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MA 613 Taxation Law and Its Implications in Given Questions Assessment Answer

Melbourne Institute of Technology Pty Ltd

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Master of Professional Accounting

MA 613

Taxation Law

Individual Assessment


Total Marks:20 marks


Unit learning outcomes assessed:

  1. Appreciate and understand the factors influencing the creation and interpretation of income tax legislation and their relationship to accounting concepts and practice
  2.  Explain and discuss income tax law in Australia and more particularly the taxation of capital gains, fringe benefits tax, goods and services tax and small business tax concessions.
  3.  Explain and demonstrate how to calculate the taxable income for different types of taxable entities.
  4. Apply technical knowledge and analytical skills to evaluate and solve tax problems.

Instructions to Candidates

  1. This is an individual assessment.
  2. Please complete all questions.
  3. You may discuss with your group members while you are completing this assessment.
  4. Part A (12 Marks)

Q1. (4 Marks)

X, aged 42 and a qualified lawyer, is in the process of completing his income tax return for the income year ending 30 June 2020. He seeks your assistance/advice on how to deal with the following transactions in his tax return:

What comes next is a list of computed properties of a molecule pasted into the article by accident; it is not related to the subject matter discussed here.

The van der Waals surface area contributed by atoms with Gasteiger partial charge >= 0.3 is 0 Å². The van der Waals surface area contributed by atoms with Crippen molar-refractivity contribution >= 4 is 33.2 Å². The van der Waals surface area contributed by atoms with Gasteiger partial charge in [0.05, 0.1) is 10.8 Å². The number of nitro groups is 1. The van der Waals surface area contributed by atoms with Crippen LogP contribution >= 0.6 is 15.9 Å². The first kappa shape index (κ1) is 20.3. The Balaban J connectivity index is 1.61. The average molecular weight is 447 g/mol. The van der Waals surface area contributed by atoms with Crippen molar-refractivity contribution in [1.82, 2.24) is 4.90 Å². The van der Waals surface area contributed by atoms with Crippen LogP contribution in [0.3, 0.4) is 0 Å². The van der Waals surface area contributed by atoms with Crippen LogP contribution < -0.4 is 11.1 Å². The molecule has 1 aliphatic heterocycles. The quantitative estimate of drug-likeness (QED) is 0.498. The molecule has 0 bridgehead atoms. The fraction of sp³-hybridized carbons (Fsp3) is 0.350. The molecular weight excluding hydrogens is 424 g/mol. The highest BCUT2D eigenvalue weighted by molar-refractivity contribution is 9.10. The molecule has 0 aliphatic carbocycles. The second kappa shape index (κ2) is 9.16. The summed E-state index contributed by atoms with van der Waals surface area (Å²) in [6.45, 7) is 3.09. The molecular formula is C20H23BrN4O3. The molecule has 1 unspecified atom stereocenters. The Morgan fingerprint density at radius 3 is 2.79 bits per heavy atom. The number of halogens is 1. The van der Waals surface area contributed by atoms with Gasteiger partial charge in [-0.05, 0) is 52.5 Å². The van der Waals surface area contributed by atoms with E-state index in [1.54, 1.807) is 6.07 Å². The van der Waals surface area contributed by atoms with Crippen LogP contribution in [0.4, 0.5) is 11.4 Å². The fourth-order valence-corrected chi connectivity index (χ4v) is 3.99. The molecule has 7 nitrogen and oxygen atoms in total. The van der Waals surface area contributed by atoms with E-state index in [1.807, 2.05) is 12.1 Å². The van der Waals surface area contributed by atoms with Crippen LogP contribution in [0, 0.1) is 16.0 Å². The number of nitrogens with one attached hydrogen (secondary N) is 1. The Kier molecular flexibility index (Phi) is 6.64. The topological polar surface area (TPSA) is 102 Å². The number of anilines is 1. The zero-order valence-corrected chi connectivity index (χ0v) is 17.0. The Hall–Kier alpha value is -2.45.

On 15 October 2019, X sold all his shares in X1 Ltd, a company listed on the Australian Stock Exchange. He bought the shares on 7 July 2010 for $50,000 and sold them for $150,000. X purchased the shares with the purpose of making a profit from their sale. (X did receive dividends during the time he owned the shares). X advised his stockbroker to place the sale proceeds in a cash management trust that had its headquarters in Hong Kong. This trust was paying 15% interest per annum on short-term deposits and many Australian investors were using the trust. X thinking was to hold the money temporarily in the cash management trust while he decides what to do with the funds in the long-term. Unfortunately, on 30 December 2019, X’s stockbroker (Y) advises X that the proprietors of the cash management trust were professional fraudsters and that they had defrauded numerous investors of millions of dollars. In short, X’s $150,000 has also been stolen and there is no chance of getting any of the money back . Between 2009 and 2020, X only bought and sold other shares around five times. As at 30 December 2019, X was still thinking about the long-term use of the $150,000. X received an interest payment from the fund of $5,500 on 15 November 2019. X has a net capital loss of $20,000 from the 2015-16 income year.

Q2 (4 Marks).

X is a beneficiary in a family discretionary trust (Happy Family Trusts (HPT) that X’s parents established 30 -years ago. The HPT owns three investment properties and two small businesses. Like many discretionary trusts, the trustee of the HPT has an absolute discretion to pay profits to any beneficiary listed in the schedule to the trust deed. X is listed as one of the beneficiaries in the schedule. The HPT had an accounting profit of $250,000 for the financial year ending 30 June 2020. The net income (taxable income) under s 95(1) of the ITAA 1936 for the income year ending 30 June 2020 was $300, ,000. The difference was mainly attributable to lower tax depreciation (compared to accounting) on depreciating assets. The difference was not due to any capital gains/capital profits. The trustee exercised his discretion on 29 June 2020 in favour of  X (and other beneficiaries). X was allocated $50,000 out of the profits for the year. This amount was paid into X’s bank account on 29 August 2020.

Q3 (Marks).